Birth and death models

See also: Time series introduction, Time series modeling in finance, Geometric Brownian Motion models, Autoregressive models, Markov Chain models, Time series in ModelRisk

There are two strongly related probabilistic time series models called the Yule (or pure birth) and Pure Death models. We have certainly found them very useful in modelling numbers in a bacterial population but they could be helpful in modelling other variables modelling numbers of individuals that increase or decrease according to their population size.

Yule growth model

This is a pure birth growth model, and is a stochastic analogue to the deterministic exponential growth models one often see in, for example, microbial risk analysis. In exponential growth models, the rate of growth of a population of n individuals is proportional to the size of the population:

where b is the mean rate of growth per unit time t. This gives the number of individuals nt in the population after time t as:

where n0 is the initial population size. The model is limited because it takes no account of any randomness in the growth. It also takes no account of the discrete nature of the population, which is important at low values of n. Moreover, there are no defensible statistical tests to apply to fit an exponential growth curve to observations (regression is often used as a surrogate) because an Exponential growth model is not probabilistic, so no probabilistic (i.e. statistical) interpretation of data is possible.

The Yule model starts with the premise that individuals have offspring on their own (e.g. by division), that they procreate independently, that procreating is a Poisson process in time, and that all individuals in the population are the same. The expected number of offspring from an individual per unit time (over some infinitesimal time increment) is defined as b. This leads to the results that an individual will have, after time t, Geometric(Exp(-bt)) offspring, giving a new total population of Geometric(Exp(-bt))+1. Thus, if we start with n0 individuals, then by some later time t we will have:

                 

from the relationship:

                

with mean , corresponding to the Exponential growth model.

A possible problem in implementing this type of model is that n0 and nt can be very large and simulation programs tend to produce errors for discrete distributions like the Negative Binomial for large input parameters and output values. The optional boolean Log10 parameter in ModelRisk 's VoseTimeYule function eliminates this problem:

{=VoseTimeYule(n0,Beta,t,FALSE)}

which generates values for nt, and

{=VoseTimeYule(n0,Beta,t,TRUE)}

which generates values for Log10(nt), and interprets the first and second parameters as Log10n0  and LogIncrease. LogIncrease is the number of logs (in base 10) that one expects the population to increase by per time unit. The parameters b and LogIncrease are related by:

.

Pure Death model

The pure death model is a stochastic analogue to the deterministic exponential death models one often sees in, for example, microbial risk analysis. Individuals are assumed to die independently and randomly in time following a Poisson process. Thus, the time until death can be described by an Exponential distribution, which has a cdf:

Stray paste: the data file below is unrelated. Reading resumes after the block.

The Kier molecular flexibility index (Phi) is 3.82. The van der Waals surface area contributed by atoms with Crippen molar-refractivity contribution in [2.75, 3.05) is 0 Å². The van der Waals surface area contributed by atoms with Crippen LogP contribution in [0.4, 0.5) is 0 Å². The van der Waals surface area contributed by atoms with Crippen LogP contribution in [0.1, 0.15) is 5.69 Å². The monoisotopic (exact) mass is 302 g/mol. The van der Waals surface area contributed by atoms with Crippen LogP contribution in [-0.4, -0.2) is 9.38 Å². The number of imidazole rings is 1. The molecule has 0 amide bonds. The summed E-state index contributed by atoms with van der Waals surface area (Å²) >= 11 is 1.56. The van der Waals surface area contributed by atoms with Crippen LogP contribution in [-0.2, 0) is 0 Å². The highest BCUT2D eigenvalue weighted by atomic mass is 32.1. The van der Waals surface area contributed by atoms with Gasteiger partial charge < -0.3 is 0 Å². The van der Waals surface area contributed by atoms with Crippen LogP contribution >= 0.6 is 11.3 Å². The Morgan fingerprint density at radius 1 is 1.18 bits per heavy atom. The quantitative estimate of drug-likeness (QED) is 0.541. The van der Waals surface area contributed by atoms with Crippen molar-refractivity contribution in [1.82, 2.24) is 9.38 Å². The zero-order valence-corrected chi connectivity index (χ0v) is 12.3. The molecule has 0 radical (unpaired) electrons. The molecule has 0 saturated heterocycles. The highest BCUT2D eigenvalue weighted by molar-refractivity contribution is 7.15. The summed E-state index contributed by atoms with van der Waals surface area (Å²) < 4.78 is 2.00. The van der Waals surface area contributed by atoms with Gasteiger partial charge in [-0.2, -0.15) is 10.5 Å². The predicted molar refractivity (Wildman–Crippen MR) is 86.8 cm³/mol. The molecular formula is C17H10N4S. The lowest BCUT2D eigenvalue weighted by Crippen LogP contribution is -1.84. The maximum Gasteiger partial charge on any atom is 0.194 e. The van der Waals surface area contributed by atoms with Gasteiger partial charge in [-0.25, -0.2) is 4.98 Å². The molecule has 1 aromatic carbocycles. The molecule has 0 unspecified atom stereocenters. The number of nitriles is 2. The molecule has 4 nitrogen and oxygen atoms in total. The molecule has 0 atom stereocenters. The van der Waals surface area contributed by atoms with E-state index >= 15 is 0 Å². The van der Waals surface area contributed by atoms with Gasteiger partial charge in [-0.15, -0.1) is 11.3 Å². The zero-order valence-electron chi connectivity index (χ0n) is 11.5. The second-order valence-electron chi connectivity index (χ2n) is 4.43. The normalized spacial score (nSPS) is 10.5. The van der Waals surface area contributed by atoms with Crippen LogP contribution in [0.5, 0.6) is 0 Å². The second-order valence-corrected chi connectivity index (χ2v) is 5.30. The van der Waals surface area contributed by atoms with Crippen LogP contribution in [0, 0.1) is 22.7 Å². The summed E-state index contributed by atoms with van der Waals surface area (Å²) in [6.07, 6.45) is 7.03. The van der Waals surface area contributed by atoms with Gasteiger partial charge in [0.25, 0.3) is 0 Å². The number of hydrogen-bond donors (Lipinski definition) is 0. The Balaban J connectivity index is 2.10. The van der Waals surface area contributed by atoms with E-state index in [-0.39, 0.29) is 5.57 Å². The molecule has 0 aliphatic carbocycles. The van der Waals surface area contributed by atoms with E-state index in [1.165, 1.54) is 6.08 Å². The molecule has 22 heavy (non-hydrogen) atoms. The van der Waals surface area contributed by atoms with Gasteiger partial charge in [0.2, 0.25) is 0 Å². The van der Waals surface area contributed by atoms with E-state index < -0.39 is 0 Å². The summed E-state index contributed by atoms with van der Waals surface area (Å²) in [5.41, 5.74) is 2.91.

where l is the expected instantaneous death of an individual. The probability that an individual is still alive at time t is therefore:

Thus, if n0 is the initial population, the number nt surviving until time t follows a Binomial distribution:

which has a mean of

i.e. the same as the exponential death model. The cdf for the time until extinction tE of the population is given by:

                

The binomial Death model offered here is an improvement over the exponential death model for several reasons:

  • The exponential death model takes no account of any randomness in the growth, so cannot interpret variations from an exponential line fit;

  • The exponential death model takes no account of the discrete nature of the population, which is important at low values of n;

  • There are no defensible statistical tests to apply to fit an exponential growth curve to observations (regression is often used as a surrogate) because an Exponential model is not probabilistic, so there can be no probabilistic interpretation of data. A likelihood function is possible, however, for the Death model described here.

A possible difficulty in implementing this Death model is that n0 and nt can be very large and simulation programs tend to produce errors for discrete distributions like the Binomial for large input parameters and output values. The optional boolean Log10 parameter in ModelRisk 's VoseTimeDeath function eliminates this problem:

{=VoseTimeDeath(n0,l,t,FALSE)}

which generates values for nt, and

{=VoseTimeDeath(n0,l,t,TRUE)}

which generates values for Log10(nt), and interprets the first and second parameters as Log10n0  and LogDecrease. LogDecrease is the number of logs (in base 10) that one expects the population to decrease by per time unit. The parameters l and LogDecrease are related by

 .

Read on: Wilkie models

 

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